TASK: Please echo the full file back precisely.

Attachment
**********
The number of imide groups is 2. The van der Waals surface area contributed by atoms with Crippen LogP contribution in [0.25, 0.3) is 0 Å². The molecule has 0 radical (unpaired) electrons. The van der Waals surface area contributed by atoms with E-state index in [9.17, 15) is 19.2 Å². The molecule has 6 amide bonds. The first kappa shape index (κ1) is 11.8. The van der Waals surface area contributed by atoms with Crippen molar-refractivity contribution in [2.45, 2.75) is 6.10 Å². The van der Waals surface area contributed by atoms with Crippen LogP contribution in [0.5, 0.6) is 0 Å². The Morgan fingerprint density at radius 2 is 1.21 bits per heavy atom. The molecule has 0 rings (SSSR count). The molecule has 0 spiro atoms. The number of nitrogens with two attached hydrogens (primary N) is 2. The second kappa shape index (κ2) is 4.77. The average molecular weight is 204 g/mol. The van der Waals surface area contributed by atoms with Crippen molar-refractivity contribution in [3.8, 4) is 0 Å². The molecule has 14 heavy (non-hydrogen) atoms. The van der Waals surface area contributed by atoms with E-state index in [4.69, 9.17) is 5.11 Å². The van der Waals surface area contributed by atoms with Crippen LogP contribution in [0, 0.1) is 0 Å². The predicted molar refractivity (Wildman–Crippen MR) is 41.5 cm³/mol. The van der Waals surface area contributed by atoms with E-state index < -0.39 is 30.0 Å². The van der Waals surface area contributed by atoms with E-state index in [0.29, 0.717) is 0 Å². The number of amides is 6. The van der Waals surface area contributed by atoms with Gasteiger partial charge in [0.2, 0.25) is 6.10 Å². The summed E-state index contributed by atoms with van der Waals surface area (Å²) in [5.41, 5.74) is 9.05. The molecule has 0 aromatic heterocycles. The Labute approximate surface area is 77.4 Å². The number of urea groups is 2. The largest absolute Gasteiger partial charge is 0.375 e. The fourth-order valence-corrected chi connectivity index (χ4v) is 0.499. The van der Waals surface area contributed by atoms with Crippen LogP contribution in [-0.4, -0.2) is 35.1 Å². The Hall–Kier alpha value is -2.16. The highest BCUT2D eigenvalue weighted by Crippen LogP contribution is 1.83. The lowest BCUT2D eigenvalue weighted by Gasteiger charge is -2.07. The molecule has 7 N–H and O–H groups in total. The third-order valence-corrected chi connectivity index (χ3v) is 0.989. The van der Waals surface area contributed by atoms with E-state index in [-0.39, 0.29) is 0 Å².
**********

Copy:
The number of imide groups is 2. The van der Waals surface area contributed by atoms with Crippen LogP contribution in [0.25, 0.3) is 0 Å². The molecule has 0 radical (unpaired) electrons. The van der Waals surface area contributed by atoms with E-state index in [9.17, 15) is 19.2 Å². The molecule has 6 amide bonds. The first kappa shape index (κ1) is 11.8. The van der Waals surface area contributed by atoms with Crippen molar-refractivity contribution in [2.45, 2.75) is 6.10 Å². The van der Waals surface area contributed by atoms with Crippen LogP contribution in [0.5, 0.6) is 0 Å². The Morgan fingerprint density at radius 2 is 1.21 bits per heavy atom. The molecule has 0 rings (SSSR count). The molecule has 0 spiro atoms. The number of nitrogens with two attached hydrogens (primary N) is 2. The second kappa shape index (κ2) is 4.77. The average molecular weight is 204 g/mol. The van der Waals surface area contributed by atoms with Crippen molar-refractivity contribution in [3.8, 4) is 0 Å². The molecule has 14 heavy (non-hydrogen) atoms. The van der Waals surface area contributed by atoms with E-state index in [4.69, 9.17) is 5.11 Å². The van der Waals surface area contributed by atoms with Crippen LogP contribution in [0, 0.1) is 0 Å². The predicted molar refractivity (Wildman–Crippen MR) is 41.5 cm³/mol. The van der Waals surface area contributed by atoms with E-state index < -0.39 is 30.0 Å². The van der Waals surface area contributed by atoms with E-state index in [0.29, 0.717) is 0 Å². The number of amides is 6. The van der Waals surface area contributed by atoms with Gasteiger partial charge in [0.2, 0.25) is 6.10 Å². The summed E-state index contributed by atoms with van der Waals surface area (Å²) in [5.41, 5.74) is 9.05. The molecule has 0 aromatic heterocycles. The Labute approximate surface area is 77.4 Å². The number of urea groups is 2. The largest absolute Gasteiger partial charge is 0.375 e. The fourth-order valence-corrected chi connectivity index (χ4v) is 0.499. The van der Waals surface area contributed by atoms with Crippen LogP contribution in [-0.4, -0.2) is 35.1 Å². The Hall–Kier alpha value is -2.16. The highest BCUT2D eigenvalue weighted by Crippen LogP contribution is 1.83. The lowest BCUT2D eigenvalue weighted by Gasteiger charge is -2.07. The molecule has 7 N–H and O–H groups in total. The third-order valence-corrected chi connectivity index (χ3v) is 0.989. The van der Waals surface area contributed by atoms with E-state index in [-0.39, 0.29) is 0 Å².